Actual Freedom – Selected Writings from Richard's Journal

Richard’s Selected Writings


Living Together

It is well-known that the war between the sexes is a power-battle. It is kept alive by the woman’s identification with Love as being the Ultimate and by the man’s identification with Authority as being the Ultimate. Both the power of Love and Authority vie for supremacy … Love has its intrinsic Authority and Authority has its intrinsic Love. Both provide the illusion of security so desperately sought for by billions of people throughout the ages. Whenever we trip over an issue of man-woman differences and find ourselves falling back into our gender identities we notice, while looking at each other over a gulf of separation, a marked lack of equity and mutual intimacy between us. Then again, in our long periods of mutual intimacy, we experience that neither Authority nor Love plays any role. Can we contemplate a life together where intimacy and equity are paramount? Wherein the power of Love and Authority become irrelevant? Any Authority precludes equity ... and therefore intimacy. Any Love precludes intimacy ... and therefore equity.

It all stems from separation. There is a separation of male and female from each other by gender identification as ‘man’ and ‘woman’ – two distinct social identities – leading to a localised discontent and resentment, causing the battle between the sexes. Then there is the separative ‘I’ or ‘me’ - a psychological and psychic identity – forever alienated from one’s body and from the world of people, things and events, leading to a generalised discontent and resentment, causing wars between tribal groups. To end the separative social identity, one can whittle away at all the social mores and psittacisms … those mechanical repetitions of previously received ideas or images, reflecting neither apperception nor autonomous reasoning. One can examine all the beliefs, ideas, values, theories, truths, customs, traditions, ideals, superstitions ... and all the other schemes and dreams. One can become aware of all the socialisation, of all the conditioning, of all the programming, of all the methods and techniques that were used to control what one finds oneself to be … a wayward ego and compliant soul careering around in confusion and illusion. A ‘mature adult’ is actually a lost, lonely, frightened and cunning psychological entity overlaying a psychic ‘being’. However, it is never too late to start in on uncovering and discovering what one actually is.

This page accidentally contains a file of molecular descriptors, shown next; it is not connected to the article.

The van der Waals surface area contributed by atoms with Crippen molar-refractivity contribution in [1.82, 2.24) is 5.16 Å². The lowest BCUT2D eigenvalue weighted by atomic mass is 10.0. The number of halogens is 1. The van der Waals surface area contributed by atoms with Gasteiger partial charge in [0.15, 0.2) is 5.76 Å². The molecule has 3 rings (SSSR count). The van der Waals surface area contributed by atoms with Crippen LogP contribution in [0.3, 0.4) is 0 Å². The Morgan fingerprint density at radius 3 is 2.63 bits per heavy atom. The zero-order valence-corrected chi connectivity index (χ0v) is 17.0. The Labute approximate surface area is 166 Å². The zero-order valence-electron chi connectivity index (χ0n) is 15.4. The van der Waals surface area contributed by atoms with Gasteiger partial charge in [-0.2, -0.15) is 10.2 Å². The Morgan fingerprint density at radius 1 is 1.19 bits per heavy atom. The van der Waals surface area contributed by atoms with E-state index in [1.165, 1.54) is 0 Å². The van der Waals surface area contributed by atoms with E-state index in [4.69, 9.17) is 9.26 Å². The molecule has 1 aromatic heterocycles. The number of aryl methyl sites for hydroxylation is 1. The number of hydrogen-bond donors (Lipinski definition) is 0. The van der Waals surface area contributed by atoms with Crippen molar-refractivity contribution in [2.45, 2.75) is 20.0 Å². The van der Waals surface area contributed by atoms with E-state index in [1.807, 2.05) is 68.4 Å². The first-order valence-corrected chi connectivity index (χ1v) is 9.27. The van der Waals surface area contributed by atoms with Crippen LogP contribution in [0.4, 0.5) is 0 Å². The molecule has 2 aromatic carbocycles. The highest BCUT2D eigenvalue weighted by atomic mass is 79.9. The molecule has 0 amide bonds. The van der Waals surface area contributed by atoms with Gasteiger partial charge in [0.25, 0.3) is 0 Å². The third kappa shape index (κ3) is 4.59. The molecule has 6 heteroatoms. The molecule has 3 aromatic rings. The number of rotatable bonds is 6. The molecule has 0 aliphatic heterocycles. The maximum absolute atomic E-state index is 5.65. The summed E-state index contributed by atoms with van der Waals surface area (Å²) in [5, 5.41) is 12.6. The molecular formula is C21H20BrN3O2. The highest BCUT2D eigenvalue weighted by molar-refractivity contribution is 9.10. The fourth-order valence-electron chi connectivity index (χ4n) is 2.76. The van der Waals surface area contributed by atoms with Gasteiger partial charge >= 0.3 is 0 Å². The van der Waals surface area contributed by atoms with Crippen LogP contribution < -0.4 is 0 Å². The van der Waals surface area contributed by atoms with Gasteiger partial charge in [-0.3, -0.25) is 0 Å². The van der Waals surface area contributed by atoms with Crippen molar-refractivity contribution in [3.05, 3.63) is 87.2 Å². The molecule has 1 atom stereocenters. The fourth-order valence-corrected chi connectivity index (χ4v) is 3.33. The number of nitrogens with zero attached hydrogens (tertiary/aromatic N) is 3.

I have finished my meal and am leaning back at my ease, enjoying an after-dinner cigarette. I am pleased with what I have done so far in order to arrive here at this stage in my relationship. There is more to come, but if my experience thus far is any indication then the future looks even rosier than what I have right now. I could never believe that it was impossible to live together, man and woman, in perfect peace and harmony, so I will leave no stone unturned in the quest to achieve this goal. Some might say I am mad to risk my relationship, again and again, to prove the impossible to be possible, but I demur. Nothing is achieved without some risk ... and the ultimate goal is well worth any perceived peril. It all depends upon how willing and determined one is to solve life’s problems once and for all. To be convinced that one’s destiny lies here on earth – and that it is within reach of those who are prepared to go all the way – is the essential prerequisite for assured success. This conviction I have in plenty.

It is certainly possible. Richard’s Journal, 1997, Article Two

In the first couple of hours of having met my companion and I formed an agreement that was to be the basis of the relationship. We were both convinced, beyond a shadow of a doubt, that it was possible for a free male and female to live together in perfect peace and harmony. There was an agreement made to be scrupulously honest with ourselves and with the other, however stupid and ridiculous it would seem at the time. One has to explore to find out, uncover to discover ... one knows in advance that one will, inevitably, make mistakes from time to time.

One therefore resolves to never hold a grudge, nor to ‘sweep anything under the carpet’. One will not let ‘sleeping dogs lie’, and one understands that it will be trying, at times, but because of the purity of the infinitude of this universe, as experienced in the peak experience, one can tap into a pure intent. That is one’s guiding light, as it were. Overall we have had a lot of fun finding out about ourselves and each other and the ‘Human Condition’. The moment one sees a ‘truth’ for what it is – a belief – one finds that it has already disappeared because of the seeing, leaving nothing behind, except perhaps a vague memory that one once thought like that. The disappeared ‘truth’ seems like a bit of a dream ... was it actual? The next ‘truth’ – because that is how one has learnt to call beliefs – automatically presents itself in the normal course of one’s daily life. One cannot but welcome it, because one’s life becomes clearer and cleaner and more pure. This ‘seeing’ is pure awareness, based upon pure intent born out of the peak experience. It is not an intellectual ‘seeing’, nor is it emotional ... passions play no part in becoming free. Passions are only needed for defending one’s belief in the status-quo. With pure seeing one becomes more and more fascinating, once one has the ‘knack’ of it.